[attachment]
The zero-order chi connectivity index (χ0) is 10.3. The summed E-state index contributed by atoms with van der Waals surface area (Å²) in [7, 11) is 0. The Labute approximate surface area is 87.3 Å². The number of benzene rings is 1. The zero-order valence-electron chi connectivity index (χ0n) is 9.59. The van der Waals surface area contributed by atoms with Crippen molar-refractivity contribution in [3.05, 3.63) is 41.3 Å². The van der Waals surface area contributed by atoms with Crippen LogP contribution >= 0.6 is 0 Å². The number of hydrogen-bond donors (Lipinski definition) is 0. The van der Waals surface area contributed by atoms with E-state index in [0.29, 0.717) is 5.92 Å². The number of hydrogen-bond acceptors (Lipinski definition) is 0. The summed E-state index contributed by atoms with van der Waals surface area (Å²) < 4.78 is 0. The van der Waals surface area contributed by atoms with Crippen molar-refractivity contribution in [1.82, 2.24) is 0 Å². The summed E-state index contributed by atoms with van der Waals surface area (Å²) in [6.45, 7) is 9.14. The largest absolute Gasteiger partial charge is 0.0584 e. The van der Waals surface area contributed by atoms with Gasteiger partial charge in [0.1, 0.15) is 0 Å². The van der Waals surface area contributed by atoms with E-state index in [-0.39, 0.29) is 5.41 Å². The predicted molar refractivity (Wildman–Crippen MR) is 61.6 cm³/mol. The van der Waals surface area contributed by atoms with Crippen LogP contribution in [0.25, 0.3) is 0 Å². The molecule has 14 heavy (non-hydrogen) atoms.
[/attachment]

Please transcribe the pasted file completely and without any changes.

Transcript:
The zero-order chi connectivity index (χ0) is 10.3. The summed E-state index contributed by atoms with van der Waals surface area (Å²) in [7, 11) is 0. The Labute approximate surface area is 87.3 Å². The number of benzene rings is 1. The zero-order valence-electron chi connectivity index (χ0n) is 9.59. The van der Waals surface area contributed by atoms with Crippen molar-refractivity contribution in [3.05, 3.63) is 41.3 Å². The van der Waals surface area contributed by atoms with Crippen LogP contribution >= 0.6 is 0 Å². The number of hydrogen-bond donors (Lipinski definition) is 0. The van der Waals surface area contributed by atoms with E-state index in [0.29, 0.717) is 5.92 Å². The number of hydrogen-bond acceptors (Lipinski definition) is 0. The summed E-state index contributed by atoms with van der Waals surface area (Å²) < 4.78 is 0. The van der Waals surface area contributed by atoms with Crippen molar-refractivity contribution in [1.82, 2.24) is 0 Å². The summed E-state index contributed by atoms with van der Waals surface area (Å²) in [6.45, 7) is 9.14. The largest absolute Gasteiger partial charge is 0.0584 e. The van der Waals surface area contributed by atoms with Gasteiger partial charge in [0.1, 0.15) is 0 Å². The van der Waals surface area contributed by atoms with E-state index in [-0.39, 0.29) is 5.41 Å². The predicted molar refractivity (Wildman–Crippen MR) is 61.6 cm³/mol. The van der Waals surface area contributed by atoms with Crippen LogP contribution in [0.25, 0.3) is 0 Å². The molecule has 14 heavy (non-hydrogen) atoms.